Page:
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#ABArare – Blue-footed Boobies – California

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California is in the midst of an invasion of Blue-footed Boobies (Code 4). It is occurring over an unprecedented area, with reports coming from every coastal county from San Diego to Marin (11 total) and at least one inland county (Riverside) since Sep 11. A scan of Birding News and a few other sources turned up at least 23 reports, perhaps involving as many as 33 individuals and possibly more. Looking back further, there was a credible report from Mono Lake on Aug 25, as well as boobies in New Mexico (present from Aug 11 until Aug 13 when it was taken to a rehabber where it later died) and Arizona (present from Aug 15 to at least Aug 31). Going hand in hand with this invasion, there has been an unprecedented number of booby jokes on birding listservs and Facebook.

Blue-footed Booby (lower right) with Brown Pelicans, La Jolla, California. Photo by Gary Nunn.

Blue-footed Booby (lower right) with Brown Pelicans, La Jolla, California. Photo by Gary Nunn.

On the basis of the number of individuals, this is California’s second-largest invasion. Interestingly, there are no reports yet this year from the Salton Sea, where historically most sightings have occurred. The largest invasion, which occurred in 1972 and involved at least 45 individuals, was almost entirely confined to the Salton Sea. Recently, weather and road conditions have restricted access to parts of the Sea. Once birders have full access again, perhaps this situation will change.

Most reports this year are coming from coastal locations, but there are at least three inland reports. Two have come from lakes in Riverside and Los Angeles counties. The other was seen in flight over Borrego Springs in eastern San Diego County. Given the number of reports, I would not be surprised if I have missed additional inland reports. The largest congregation so far has been at Marina del Rey on the coast, where seven birds have been seen.

Blue-footed Booby plunge diving at La Jolla. Photo by Gary Nunn.

Blue-footed Booby plunge diving at La Jolla. Photo by Gary Nunn.

Given how sudden and widespread the reports have been, I would not be surprised if Blue-footed Boobies are seen further north, both along the coast and inland. Birders in Northern California, Oregon, Washington, and even British Columbia should keep an eye out for this species. There are a few records and reports from each of these areas (including a completely fictitious sighting from the San Juan Islands of Washington in the movie The Big Year; British Columbia has a single report with a written description but no records with physical evidence).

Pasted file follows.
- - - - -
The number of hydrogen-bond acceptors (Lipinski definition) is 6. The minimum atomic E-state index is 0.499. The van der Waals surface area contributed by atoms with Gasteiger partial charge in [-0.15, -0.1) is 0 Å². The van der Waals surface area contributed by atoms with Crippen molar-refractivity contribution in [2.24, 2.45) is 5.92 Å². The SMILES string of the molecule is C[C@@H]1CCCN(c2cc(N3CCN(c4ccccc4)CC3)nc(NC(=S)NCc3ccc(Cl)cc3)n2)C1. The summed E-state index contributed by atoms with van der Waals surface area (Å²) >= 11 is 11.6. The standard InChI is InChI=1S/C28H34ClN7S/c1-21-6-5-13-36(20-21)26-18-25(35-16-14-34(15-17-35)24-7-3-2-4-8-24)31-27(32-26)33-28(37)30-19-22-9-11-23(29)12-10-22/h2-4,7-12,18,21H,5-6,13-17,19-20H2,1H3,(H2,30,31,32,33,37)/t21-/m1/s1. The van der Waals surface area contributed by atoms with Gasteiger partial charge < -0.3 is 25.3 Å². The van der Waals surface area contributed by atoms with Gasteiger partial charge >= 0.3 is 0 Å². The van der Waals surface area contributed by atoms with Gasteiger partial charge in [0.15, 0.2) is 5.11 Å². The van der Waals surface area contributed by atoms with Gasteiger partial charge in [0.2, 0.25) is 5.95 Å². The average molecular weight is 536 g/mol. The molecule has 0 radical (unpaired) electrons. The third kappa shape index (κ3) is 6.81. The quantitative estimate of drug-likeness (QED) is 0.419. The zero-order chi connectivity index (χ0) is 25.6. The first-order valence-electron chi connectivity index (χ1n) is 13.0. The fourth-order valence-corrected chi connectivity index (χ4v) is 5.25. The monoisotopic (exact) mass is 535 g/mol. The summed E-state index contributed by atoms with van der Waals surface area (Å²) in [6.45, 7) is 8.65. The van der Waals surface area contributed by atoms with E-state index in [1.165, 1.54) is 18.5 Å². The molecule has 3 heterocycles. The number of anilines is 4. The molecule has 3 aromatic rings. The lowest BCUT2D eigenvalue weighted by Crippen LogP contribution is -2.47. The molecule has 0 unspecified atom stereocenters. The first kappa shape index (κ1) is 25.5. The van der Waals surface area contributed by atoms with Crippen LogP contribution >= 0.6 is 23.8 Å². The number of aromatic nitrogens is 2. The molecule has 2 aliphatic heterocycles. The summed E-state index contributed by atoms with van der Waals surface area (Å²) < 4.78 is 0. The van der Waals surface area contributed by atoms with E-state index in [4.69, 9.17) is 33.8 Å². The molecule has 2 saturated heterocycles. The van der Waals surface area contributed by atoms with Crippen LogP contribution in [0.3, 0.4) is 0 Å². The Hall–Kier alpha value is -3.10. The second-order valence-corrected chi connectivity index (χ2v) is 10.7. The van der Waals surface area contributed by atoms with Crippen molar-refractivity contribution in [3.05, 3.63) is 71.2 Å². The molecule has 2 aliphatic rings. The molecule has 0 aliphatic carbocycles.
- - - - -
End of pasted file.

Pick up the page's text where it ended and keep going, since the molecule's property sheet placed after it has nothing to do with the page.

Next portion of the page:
Note: all the reports so far have been of immature birds, which don’t have bright blue feet like adults.

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John Puschock

John Puschock

John Puschock reports ABA rare bird alerts and manages #ABArare for the American Birding Association. John is a frequent participant in rare bird forums around the web and has knack for gathering details necessary to relocate birds. He has been a birder since 1984 and now leads tours for Bird Treks, as well as for his own company Zugunruhe Birding Tours. He has led tours to locations across North America, from Newfoundland to New Mexico and from Costa Rica to Alaska. He specializes in leading tours to Adak in the Aleutian Islands.
John Puschock

Latest posts by John Puschock (see all)

  • JoshExmoor

    Not to be alarmist, but with reliable Boobies in Southern California in the fall the chances of being able to pull off the long talked about “dirty day” are very high. I just checked eBird and the other tough rarity, Dickcissel, was reported 2 days ago NE of Los Angeles. In the old days one would have just needed to then find the comparatively easy birds, Wrentit, Bushtit, and Oak Titmouse to pull it off, but I believe that you would now need to make a short flight and probably hire a private helicopter in order to complete the day with a Himalayan Snowcock.

  • Steven Tucker

    Saw one in San Francisco today. It was everything I thought it would be, and more. Sonoma County got its first BFBO this morning…they are still moving north.

  • Kenneth Bader

    I was wondering if all the Blue-footed Booby observations have been of immature individuals as opposed to adults?

    • http://blog.aba.org/ Nate Swick

      The vast majority of the birds seen have been immature birds, but I seem to recall at least a few adults reported as well.

  • Charlene Burge

    Sixteen Blue-footed Boobies today at the SW edge of Obsidian Butte. Watched for a few hours until they all took off shortly before sunset.

  • Lora

    I was out freediving in front of La Jolla Shores today in about 100 feet of water. Some kelp drifted in our direction and as I was pushing it away I noticed two bird feet in the water. When I looked up, I was happily surprised to see an adolescent Blue-footed Boobie about 4 feet away from me. He/she was very curious about us but dove down a few times, swam under the kelp and popped back up. It was hard to contain my excitement! He/she disappeared for a while and we continued our dives. A few minutes later, as I was on the surface breathing up before a dive, I felt something scuttle across my fins – low and behold, my friend was sitting next to my fins when I looked up. My buddy told me that he/she also accompanied me on my dive for a few feet. Wish I had seen that! Anyway, just thought I’d share my Blue-footed Boobie close encounter.

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